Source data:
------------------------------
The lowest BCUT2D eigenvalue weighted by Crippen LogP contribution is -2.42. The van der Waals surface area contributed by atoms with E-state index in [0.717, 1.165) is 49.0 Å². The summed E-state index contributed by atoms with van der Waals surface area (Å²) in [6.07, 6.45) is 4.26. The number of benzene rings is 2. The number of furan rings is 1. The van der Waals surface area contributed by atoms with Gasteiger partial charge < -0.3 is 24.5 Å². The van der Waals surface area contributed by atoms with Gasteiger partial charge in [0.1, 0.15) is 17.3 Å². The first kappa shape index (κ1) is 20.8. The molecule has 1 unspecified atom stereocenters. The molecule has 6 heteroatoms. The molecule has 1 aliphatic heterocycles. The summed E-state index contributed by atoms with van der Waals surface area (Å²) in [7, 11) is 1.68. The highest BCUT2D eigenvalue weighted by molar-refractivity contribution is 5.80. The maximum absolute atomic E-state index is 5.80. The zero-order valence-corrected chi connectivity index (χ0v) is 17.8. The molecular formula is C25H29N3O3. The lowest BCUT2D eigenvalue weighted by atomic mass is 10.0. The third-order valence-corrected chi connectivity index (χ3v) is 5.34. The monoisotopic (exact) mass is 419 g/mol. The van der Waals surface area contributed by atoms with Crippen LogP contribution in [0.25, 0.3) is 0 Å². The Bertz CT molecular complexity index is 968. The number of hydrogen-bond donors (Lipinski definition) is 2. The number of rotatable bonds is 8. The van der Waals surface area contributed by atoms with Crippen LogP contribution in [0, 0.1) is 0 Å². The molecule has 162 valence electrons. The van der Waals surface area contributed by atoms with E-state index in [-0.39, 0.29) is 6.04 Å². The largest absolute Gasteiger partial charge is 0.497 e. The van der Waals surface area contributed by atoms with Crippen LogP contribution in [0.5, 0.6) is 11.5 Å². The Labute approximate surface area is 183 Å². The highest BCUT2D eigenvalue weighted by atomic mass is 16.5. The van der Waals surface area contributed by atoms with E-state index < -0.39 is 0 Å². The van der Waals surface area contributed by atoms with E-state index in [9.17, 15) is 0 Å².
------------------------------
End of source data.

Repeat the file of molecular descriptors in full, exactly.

The lowest BCUT2D eigenvalue weighted by Crippen LogP contribution is -2.42. The van der Waals surface area contributed by atoms with E-state index in [0.717, 1.165) is 49.0 Å². The summed E-state index contributed by atoms with van der Waals surface area (Å²) in [6.07, 6.45) is 4.26. The number of benzene rings is 2. The number of furan rings is 1. The van der Waals surface area contributed by atoms with Gasteiger partial charge < -0.3 is 24.5 Å². The van der Waals surface area contributed by atoms with Gasteiger partial charge in [0.1, 0.15) is 17.3 Å². The first kappa shape index (κ1) is 20.8. The molecule has 1 unspecified atom stereocenters. The molecule has 6 heteroatoms. The molecule has 1 aliphatic heterocycles. The summed E-state index contributed by atoms with van der Waals surface area (Å²) in [7, 11) is 1.68. The highest BCUT2D eigenvalue weighted by molar-refractivity contribution is 5.80. The maximum absolute atomic E-state index is 5.80. The zero-order valence-corrected chi connectivity index (χ0v) is 17.8. The molecular formula is C25H29N3O3. The lowest BCUT2D eigenvalue weighted by atomic mass is 10.0. The third-order valence-corrected chi connectivity index (χ3v) is 5.34. The monoisotopic (exact) mass is 419 g/mol. The van der Waals surface area contributed by atoms with Crippen LogP contribution in [0.25, 0.3) is 0 Å². The Bertz CT molecular complexity index is 968. The number of hydrogen-bond donors (Lipinski definition) is 2. The number of rotatable bonds is 8. The van der Waals surface area contributed by atoms with Crippen LogP contribution in [0, 0.1) is 0 Å². The molecule has 162 valence electrons. The van der Waals surface area contributed by atoms with E-state index in [-0.39, 0.29) is 6.04 Å². The largest absolute Gasteiger partial charge is 0.497 e. The van der Waals surface area contributed by atoms with Crippen LogP contribution in [0.5, 0.6) is 11.5 Å². The Labute approximate surface area is 183 Å². The highest BCUT2D eigenvalue weighted by atomic mass is 16.5. The van der Waals surface area contributed by atoms with E-state index < -0.39 is 0 Å². The van der Waals surface area contributed by atoms with E-state index in [9.17, 15) is 0 Å².